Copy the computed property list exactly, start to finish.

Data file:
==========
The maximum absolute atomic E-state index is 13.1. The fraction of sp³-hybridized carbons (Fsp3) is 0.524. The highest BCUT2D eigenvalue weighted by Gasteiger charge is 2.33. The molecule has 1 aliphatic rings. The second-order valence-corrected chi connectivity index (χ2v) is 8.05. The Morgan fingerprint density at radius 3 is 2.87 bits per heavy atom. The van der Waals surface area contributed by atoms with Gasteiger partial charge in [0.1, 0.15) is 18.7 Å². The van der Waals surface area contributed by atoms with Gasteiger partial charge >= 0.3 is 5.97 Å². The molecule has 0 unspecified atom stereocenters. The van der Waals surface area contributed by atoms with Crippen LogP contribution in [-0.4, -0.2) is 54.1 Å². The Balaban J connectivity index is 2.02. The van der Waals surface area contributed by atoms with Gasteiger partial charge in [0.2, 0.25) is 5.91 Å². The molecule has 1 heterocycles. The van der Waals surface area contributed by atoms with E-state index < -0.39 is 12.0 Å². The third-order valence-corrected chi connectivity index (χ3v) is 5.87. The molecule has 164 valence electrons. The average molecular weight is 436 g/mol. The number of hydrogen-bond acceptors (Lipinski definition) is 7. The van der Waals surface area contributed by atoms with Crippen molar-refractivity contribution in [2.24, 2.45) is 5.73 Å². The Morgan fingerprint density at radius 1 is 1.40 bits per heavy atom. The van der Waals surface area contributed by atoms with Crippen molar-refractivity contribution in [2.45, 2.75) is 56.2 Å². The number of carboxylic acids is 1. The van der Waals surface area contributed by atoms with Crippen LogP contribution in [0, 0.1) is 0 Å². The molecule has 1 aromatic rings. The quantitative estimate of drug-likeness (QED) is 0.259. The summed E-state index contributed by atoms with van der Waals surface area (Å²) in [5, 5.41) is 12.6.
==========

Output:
The maximum absolute atomic E-state index is 13.1. The fraction of sp³-hybridized carbons (Fsp3) is 0.524. The highest BCUT2D eigenvalue weighted by Gasteiger charge is 2.33. The molecule has 1 aliphatic rings. The second-order valence-corrected chi connectivity index (χ2v) is 8.05. The Morgan fingerprint density at radius 3 is 2.87 bits per heavy atom. The van der Waals surface area contributed by atoms with Gasteiger partial charge in [0.1, 0.15) is 18.7 Å². The van der Waals surface area contributed by atoms with Gasteiger partial charge >= 0.3 is 5.97 Å². The molecule has 0 unspecified atom stereocenters. The van der Waals surface area contributed by atoms with Crippen LogP contribution in [-0.4, -0.2) is 54.1 Å². The Balaban J connectivity index is 2.02. The van der Waals surface area contributed by atoms with Gasteiger partial charge in [0.2, 0.25) is 5.91 Å². The molecule has 1 heterocycles. The van der Waals surface area contributed by atoms with E-state index < -0.39 is 12.0 Å². The third-order valence-corrected chi connectivity index (χ3v) is 5.87. The molecule has 164 valence electrons. The average molecular weight is 436 g/mol. The number of hydrogen-bond acceptors (Lipinski definition) is 7. The van der Waals surface area contributed by atoms with Crippen molar-refractivity contribution in [2.24, 2.45) is 5.73 Å². The Morgan fingerprint density at radius 1 is 1.40 bits per heavy atom. The van der Waals surface area contributed by atoms with Crippen molar-refractivity contribution in [2.45, 2.75) is 56.2 Å². The number of carboxylic acids is 1. The van der Waals surface area contributed by atoms with Crippen LogP contribution in [0, 0.1) is 0 Å². The molecule has 1 aromatic rings. The quantitative estimate of drug-likeness (QED) is 0.259. The summed E-state index contributed by atoms with van der Waals surface area (Å²) in [5, 5.41) is 12.6.